Nova Scotia

N.S. scouts drug substitutes amid shortage fears

Nova Scotia is looking for drug substitutes as it braces for a drug shortage caused by a production scaleback at a Quebec plant.

Nova Scotia is looking for drug substitutes as it braces for a drug shortage caused by a production scaleback at a Quebec plant.

"We're doubly cautious so we don't waste any, so we draw only that much drug what we need to use," said Dr. Romesh Shukla, the chief of anesthesia at the Capital District Health Authority.

Last month, Sandoz Canada's Quebec plant announced it was scaling back production of certain drugs — mostly painkillers, antibiotics and anesthetics — to upgrade operations in the next 18 months.

The announcement came after quality-control assessments by the U.S. Food and Drug Administration warned the factory fell short of its standards.

A fire in part of the Boucherville, Que., plant also halted production for several days.

"It's one plant that makes all the drugs," said Shukla.

"These are the common drugs like antibiotics, analgesics like morphine, hydromorphone and ketorolac, which is a non-steroid which we use every day."

Maureen MacDonald, the provincial Minister of Health and Wellness, said the province is working on obtaining alternatives for the drugs in short supply.

"We're working really hard to identify other sources for these drugs as well as substitute drugs," she told CBC News.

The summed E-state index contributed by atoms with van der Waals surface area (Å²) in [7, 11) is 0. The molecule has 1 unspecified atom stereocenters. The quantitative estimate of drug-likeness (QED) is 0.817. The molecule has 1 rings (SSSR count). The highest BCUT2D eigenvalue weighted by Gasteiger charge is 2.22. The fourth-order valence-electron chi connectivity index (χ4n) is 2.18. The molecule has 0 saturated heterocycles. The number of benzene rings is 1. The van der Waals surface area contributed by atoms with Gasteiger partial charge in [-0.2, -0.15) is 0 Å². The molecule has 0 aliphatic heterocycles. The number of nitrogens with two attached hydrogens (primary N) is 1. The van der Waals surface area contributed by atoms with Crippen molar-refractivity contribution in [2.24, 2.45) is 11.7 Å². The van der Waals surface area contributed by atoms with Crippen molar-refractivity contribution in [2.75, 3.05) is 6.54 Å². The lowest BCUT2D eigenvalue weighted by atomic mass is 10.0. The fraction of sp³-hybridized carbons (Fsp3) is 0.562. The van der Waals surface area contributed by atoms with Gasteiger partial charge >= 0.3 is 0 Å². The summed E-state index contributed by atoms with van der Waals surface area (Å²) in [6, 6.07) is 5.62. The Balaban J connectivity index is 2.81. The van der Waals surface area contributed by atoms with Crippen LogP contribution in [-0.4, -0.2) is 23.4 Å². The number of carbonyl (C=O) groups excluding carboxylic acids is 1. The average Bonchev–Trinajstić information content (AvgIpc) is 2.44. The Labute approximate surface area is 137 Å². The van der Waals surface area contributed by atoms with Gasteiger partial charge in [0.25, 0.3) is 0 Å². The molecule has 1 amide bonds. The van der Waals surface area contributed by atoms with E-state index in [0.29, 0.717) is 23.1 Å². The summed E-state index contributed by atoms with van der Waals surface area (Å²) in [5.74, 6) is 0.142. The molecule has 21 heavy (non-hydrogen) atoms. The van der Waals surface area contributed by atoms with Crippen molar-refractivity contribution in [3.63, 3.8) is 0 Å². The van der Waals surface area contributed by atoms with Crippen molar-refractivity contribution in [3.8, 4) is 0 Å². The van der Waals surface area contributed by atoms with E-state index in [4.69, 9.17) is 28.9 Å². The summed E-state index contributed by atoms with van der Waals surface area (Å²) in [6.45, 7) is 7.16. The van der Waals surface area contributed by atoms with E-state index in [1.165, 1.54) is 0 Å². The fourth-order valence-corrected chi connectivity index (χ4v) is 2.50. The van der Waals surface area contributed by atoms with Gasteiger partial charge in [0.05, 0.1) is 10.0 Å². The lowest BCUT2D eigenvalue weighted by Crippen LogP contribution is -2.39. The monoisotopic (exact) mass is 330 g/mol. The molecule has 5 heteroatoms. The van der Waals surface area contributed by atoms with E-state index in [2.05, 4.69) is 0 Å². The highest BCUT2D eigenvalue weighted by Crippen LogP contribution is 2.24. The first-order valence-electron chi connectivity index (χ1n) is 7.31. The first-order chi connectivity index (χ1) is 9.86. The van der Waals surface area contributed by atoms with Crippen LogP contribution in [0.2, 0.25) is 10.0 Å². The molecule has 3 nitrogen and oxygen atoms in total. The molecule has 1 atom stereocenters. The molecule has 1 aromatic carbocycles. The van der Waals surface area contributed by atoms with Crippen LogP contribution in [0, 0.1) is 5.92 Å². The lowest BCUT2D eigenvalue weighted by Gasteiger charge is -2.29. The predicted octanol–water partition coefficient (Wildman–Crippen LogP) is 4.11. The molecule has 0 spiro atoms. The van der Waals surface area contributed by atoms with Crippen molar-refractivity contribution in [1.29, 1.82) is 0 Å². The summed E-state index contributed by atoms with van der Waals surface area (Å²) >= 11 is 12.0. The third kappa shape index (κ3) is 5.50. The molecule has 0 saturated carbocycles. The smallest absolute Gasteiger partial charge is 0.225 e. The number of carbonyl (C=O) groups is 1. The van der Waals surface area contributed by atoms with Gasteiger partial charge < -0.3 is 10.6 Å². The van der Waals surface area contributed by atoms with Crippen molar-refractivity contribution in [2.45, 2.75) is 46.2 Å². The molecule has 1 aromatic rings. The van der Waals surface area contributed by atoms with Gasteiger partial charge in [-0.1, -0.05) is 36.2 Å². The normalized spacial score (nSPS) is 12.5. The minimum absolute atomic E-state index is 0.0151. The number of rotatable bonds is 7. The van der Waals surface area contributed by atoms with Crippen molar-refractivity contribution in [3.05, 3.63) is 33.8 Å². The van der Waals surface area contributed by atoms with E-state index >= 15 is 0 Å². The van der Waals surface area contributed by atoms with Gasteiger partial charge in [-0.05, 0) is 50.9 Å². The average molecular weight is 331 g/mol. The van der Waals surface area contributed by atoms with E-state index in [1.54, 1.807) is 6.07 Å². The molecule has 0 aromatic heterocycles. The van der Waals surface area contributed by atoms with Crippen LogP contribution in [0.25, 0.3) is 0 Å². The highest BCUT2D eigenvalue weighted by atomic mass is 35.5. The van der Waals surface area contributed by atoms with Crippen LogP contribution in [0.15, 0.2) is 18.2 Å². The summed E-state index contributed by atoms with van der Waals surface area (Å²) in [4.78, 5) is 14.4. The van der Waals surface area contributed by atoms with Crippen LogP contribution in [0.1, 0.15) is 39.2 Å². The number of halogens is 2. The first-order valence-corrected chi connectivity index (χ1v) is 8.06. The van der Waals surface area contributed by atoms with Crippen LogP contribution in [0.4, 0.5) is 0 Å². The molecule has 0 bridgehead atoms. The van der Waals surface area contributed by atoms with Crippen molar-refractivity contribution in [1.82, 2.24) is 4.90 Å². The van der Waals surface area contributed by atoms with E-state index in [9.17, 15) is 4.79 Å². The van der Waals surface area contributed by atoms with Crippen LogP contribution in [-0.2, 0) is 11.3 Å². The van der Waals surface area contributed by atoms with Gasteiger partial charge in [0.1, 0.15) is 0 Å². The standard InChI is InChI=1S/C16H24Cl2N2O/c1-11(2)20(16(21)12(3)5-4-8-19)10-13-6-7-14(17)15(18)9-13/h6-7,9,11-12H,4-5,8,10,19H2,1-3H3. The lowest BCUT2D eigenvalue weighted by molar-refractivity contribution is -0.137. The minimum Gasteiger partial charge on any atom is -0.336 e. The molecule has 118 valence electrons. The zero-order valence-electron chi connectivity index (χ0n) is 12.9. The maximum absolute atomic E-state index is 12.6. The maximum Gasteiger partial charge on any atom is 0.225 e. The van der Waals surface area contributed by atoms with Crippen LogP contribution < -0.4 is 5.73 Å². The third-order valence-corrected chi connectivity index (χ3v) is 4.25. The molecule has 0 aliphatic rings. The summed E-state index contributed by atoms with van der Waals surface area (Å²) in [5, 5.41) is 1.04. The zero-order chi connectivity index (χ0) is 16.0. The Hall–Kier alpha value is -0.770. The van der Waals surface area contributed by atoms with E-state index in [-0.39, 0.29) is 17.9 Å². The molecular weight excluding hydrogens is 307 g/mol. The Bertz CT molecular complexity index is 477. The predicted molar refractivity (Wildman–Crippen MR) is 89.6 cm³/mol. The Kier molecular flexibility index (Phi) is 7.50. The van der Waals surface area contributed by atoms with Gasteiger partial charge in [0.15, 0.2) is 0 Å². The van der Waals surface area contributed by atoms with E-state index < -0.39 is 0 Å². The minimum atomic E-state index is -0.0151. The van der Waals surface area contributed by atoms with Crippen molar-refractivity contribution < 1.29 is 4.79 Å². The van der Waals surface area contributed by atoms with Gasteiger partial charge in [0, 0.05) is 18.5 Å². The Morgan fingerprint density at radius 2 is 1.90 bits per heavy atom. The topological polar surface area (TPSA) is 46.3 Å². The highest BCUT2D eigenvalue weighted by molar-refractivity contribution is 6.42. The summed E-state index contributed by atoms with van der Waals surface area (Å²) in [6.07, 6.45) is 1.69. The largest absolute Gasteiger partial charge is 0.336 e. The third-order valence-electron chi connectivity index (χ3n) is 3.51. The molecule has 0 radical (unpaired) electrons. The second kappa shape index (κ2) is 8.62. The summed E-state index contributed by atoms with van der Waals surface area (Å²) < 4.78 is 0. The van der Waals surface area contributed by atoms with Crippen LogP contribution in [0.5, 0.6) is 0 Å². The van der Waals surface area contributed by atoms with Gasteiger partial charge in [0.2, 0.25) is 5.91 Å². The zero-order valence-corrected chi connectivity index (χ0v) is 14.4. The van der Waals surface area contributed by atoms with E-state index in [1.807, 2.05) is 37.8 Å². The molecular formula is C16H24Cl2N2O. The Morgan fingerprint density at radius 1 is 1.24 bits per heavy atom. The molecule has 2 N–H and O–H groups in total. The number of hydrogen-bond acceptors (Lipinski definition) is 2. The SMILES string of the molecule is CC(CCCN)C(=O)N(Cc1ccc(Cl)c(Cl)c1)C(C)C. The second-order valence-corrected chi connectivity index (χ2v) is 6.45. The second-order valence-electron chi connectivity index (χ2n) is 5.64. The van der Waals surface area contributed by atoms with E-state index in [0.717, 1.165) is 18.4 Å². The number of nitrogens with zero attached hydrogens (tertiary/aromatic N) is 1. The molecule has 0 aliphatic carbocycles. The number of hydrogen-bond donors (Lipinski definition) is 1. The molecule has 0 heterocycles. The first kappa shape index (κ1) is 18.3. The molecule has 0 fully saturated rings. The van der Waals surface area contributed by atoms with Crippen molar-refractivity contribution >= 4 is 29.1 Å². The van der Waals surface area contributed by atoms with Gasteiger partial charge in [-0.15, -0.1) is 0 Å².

"We're doing that work in conjunction with Health Canada, the manufacturer and the other provinces."

So far, no surgeries in the province have been cancelled as a result of the drug shortages.

The Pharmacy Association of Nova Scotia said filling drugstore prescriptions likely wouldn't be a problem because the drugs in question are mostly administered in hospitals and not in community pharmacies.

Shukla said the Capital District Health Authority is able to manage the situation for now and the shortages have not reached a level where surgeries must be cancelled.

"In future we should have a stockpile of some essential drugs, longer than one or two weeks," he said.

"At the moment I think I can reassure the patients there's no adverse affects and they can come without any problems that we'll look after them."

now